Track Guide: Bahrain International Circuit
This year’s Bahrain Grand Prix has been promoted as being a “celebration” for the kingdom as this marks the tenth anniversary of the inaugural race. The sandy desert of Sakhir first became part of the Formula One travelling circus at the same time as Shanghai in 2004, becoming the first circuit in the Middle East to hold a Formula One Grand Prix, as well as being given the award for the “Best Organised Grand Prix” that year by the FIA.
The track has run in two different configurations, as 2010 saw the “Endurance Circuit” being used, which extended the overall lap distance to 6.299km. 2011 saw the race cancelled in light of the protests about the Grand Prix going ahead by the general population and several members of the F1 fraternity, including Mark Webber and Damon Hill.
The podium celebration is clearly a non-alcoholic affair, as bottles of Waard (rosewater) are used instead of the obligatory champagne, due to the customs in Bahrain.
As part of the 10th anniversary celebrations, this year’s race will become the second night-time grand prix, with the lights set to go out at 6pm local time.
Laps – 57
Track length – 5.412km
Race first held – 2004
Most wins – Fernando Alonso(2005, 2006, 2010)
2012 pole position – Sebastian Vettel (1:32.422)
2012 winner – Sebastian Vettel
2012 fastest lap – Sebastian Vettel (1:36.379)
Flying Lap of the Bahrain International Circuit
The drivers will accelerate their way out of Turn 15 and head down the long straightaway over the start/finish line, approaching speeds nearing 315 kph in the first of DRS zones before braking into the 2nd gear Turn 1, which is the first of several tight corners on the track. The cars will accelerate from around 65kph in 1st gear, as the drivers will then pull around 3.3G in Turn 2, before full power is applied coming out of Turn 3 at around 220 kph, with the cars showing a quick turn of speed as they feed their way through the quick left/right chicane.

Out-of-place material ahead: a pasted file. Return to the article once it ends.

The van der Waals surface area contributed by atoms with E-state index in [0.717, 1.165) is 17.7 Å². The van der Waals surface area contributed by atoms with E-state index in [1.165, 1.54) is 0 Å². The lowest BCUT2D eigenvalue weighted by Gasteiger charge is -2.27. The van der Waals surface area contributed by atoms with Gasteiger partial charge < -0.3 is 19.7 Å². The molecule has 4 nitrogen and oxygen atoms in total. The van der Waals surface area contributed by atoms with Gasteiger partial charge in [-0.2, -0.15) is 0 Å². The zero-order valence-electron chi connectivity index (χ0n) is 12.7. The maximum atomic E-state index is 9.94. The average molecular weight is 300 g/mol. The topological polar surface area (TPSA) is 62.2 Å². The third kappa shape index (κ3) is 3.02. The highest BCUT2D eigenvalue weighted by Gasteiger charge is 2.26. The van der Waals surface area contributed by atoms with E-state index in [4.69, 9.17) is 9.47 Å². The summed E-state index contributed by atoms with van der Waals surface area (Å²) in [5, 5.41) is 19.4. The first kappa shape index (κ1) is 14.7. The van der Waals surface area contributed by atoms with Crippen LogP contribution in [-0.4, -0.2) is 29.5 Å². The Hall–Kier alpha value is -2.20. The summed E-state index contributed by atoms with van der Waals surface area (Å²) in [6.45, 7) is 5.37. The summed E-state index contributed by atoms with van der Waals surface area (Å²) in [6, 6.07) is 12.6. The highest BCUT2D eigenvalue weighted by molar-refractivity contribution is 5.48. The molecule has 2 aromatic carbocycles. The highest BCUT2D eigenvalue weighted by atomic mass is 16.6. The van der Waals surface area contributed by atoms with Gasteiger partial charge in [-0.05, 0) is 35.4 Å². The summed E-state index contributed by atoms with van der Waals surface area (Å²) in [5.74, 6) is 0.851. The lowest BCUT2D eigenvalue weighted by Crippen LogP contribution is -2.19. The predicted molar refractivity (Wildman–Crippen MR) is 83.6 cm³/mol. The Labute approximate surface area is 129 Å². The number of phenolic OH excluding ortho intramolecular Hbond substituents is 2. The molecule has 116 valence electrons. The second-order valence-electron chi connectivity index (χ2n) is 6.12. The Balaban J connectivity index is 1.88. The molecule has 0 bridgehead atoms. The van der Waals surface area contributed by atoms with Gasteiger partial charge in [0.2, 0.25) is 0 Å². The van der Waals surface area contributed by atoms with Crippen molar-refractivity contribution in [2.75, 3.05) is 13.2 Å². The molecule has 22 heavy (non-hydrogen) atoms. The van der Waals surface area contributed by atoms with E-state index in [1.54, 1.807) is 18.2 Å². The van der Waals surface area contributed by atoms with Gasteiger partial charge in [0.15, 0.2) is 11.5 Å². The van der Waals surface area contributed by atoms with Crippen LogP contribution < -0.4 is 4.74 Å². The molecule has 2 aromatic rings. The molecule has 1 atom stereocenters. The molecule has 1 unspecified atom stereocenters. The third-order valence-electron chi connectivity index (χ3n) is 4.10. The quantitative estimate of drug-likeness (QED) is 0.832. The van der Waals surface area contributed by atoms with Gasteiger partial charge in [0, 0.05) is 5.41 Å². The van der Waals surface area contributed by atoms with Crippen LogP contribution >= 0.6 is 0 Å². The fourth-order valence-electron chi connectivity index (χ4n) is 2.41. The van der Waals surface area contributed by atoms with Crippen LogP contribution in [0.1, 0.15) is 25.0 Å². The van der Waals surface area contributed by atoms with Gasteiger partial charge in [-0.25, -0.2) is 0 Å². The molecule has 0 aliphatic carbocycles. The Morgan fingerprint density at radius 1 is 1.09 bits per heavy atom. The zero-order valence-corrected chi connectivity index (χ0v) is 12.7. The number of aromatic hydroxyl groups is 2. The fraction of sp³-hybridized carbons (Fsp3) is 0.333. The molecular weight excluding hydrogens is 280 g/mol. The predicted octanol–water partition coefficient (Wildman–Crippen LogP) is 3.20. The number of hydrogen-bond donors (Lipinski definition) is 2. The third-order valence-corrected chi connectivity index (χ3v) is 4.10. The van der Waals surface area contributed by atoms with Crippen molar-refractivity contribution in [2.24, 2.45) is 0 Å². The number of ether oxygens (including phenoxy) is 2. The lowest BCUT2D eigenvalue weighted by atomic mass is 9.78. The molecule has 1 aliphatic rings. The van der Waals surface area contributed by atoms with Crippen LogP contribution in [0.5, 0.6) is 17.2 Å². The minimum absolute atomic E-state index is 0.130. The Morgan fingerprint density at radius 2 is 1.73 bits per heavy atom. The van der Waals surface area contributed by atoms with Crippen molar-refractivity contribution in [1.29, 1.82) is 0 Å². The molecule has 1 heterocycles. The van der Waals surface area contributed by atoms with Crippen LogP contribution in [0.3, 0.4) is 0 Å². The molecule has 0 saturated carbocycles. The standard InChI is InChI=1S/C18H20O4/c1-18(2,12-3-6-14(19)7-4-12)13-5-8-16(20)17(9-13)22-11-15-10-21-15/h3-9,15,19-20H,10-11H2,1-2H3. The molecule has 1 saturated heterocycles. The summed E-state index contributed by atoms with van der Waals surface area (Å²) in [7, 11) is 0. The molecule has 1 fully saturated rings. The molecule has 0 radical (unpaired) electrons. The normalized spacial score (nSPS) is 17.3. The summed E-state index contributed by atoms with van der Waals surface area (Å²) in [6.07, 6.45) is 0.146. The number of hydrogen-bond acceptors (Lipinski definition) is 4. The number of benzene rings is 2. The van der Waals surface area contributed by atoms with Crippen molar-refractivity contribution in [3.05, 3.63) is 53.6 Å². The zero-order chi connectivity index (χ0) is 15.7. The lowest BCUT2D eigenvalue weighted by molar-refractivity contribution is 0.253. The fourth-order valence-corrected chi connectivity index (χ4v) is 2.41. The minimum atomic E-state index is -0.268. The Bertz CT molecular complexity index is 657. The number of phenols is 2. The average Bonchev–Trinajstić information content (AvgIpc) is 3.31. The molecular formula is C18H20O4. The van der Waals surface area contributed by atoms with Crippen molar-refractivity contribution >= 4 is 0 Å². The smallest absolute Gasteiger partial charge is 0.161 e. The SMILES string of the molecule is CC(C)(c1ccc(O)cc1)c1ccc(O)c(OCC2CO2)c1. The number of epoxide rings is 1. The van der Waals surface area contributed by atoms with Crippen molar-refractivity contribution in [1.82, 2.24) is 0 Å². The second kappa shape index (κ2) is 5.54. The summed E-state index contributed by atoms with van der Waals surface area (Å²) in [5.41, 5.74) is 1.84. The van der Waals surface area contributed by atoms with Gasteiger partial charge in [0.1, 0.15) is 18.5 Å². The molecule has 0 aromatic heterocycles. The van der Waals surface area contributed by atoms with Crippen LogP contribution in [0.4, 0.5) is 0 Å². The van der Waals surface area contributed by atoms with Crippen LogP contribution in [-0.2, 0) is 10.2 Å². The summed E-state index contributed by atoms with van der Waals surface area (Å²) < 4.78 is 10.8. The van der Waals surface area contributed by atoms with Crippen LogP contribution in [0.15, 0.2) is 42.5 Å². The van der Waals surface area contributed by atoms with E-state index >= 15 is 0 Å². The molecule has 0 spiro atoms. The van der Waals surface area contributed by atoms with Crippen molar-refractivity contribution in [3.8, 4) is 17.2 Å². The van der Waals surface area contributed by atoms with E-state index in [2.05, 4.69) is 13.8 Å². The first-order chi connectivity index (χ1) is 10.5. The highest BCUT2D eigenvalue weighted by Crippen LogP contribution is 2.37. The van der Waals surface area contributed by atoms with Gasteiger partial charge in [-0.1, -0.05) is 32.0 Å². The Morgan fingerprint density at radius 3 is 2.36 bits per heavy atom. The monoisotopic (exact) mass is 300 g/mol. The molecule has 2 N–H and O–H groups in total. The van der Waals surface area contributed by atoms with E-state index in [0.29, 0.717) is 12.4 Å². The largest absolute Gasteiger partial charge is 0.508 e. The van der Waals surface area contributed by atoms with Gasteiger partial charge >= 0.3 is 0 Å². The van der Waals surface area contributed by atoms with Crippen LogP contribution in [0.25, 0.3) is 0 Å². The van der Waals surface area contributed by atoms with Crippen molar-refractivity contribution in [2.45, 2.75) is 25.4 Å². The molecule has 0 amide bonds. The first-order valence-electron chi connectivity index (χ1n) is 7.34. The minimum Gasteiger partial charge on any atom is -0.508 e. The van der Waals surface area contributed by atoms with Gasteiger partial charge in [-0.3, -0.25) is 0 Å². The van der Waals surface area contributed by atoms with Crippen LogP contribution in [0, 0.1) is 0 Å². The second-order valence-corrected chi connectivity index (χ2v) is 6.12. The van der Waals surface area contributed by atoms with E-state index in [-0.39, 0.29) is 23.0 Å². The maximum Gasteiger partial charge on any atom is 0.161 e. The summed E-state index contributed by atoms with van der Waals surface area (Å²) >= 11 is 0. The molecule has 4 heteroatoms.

The right foot is then firmly planted to the floor as the drivers break heavily again from 300 kph for the right hand Turn 4 at around 110kph in 2nd gear, giving all a limited opportunity for overtaking. This heads into the first part of Sector 2, as Turns 5, 6 and 7 are fast and sweeping, before the tight 1st gear right hand hairpin at Turn 8 gives no real room for position changes.
Turn 9, a sweeping left hander brings the drivers past the first DRS detection point as the track tightens even further into Turn 10, which then gives some a chance to get into the slipstream if traction is found and take advantage of DRS. Top speed will also be a handy factor for those with the right engine set-up, as getting the power down will be key after hitting the apex at each corner.
Turn 11 is a long left-handed sweeper, with Turn 12 being a high-speed corner at around 250 kph, with the drivers pulling 3.5G into the final sector putting stress on their necks, before Turn 13 sees the drivers looking to find the right point on where to put the hammer down on the final straight. The final two turns are more constant with a singular turn, but as the drivers will be able to engage DRS and KERS, there will be drafting galore as well as some risk taking.
Image courtesy of Scuderia Ferrari.
Alex Goldschmidt, a man with a view all his own. For the last 25 years, Alex has witnessed the talents of great drivers, such as Senna, Prost, Mansell and Schumacher, and enjoys the intrigue, scandal and confrontations, that occur both on and off the track. Alex also has an interest in the technical side of Formula One, as well as nostalgic moments in history, championing such people as John Surtees and Sir Jackie Stewart. With a view to making his career in motorsport journalism, he looks to provide original content to the masses, and to have great future success in his rapidly progressing career – as a reporter.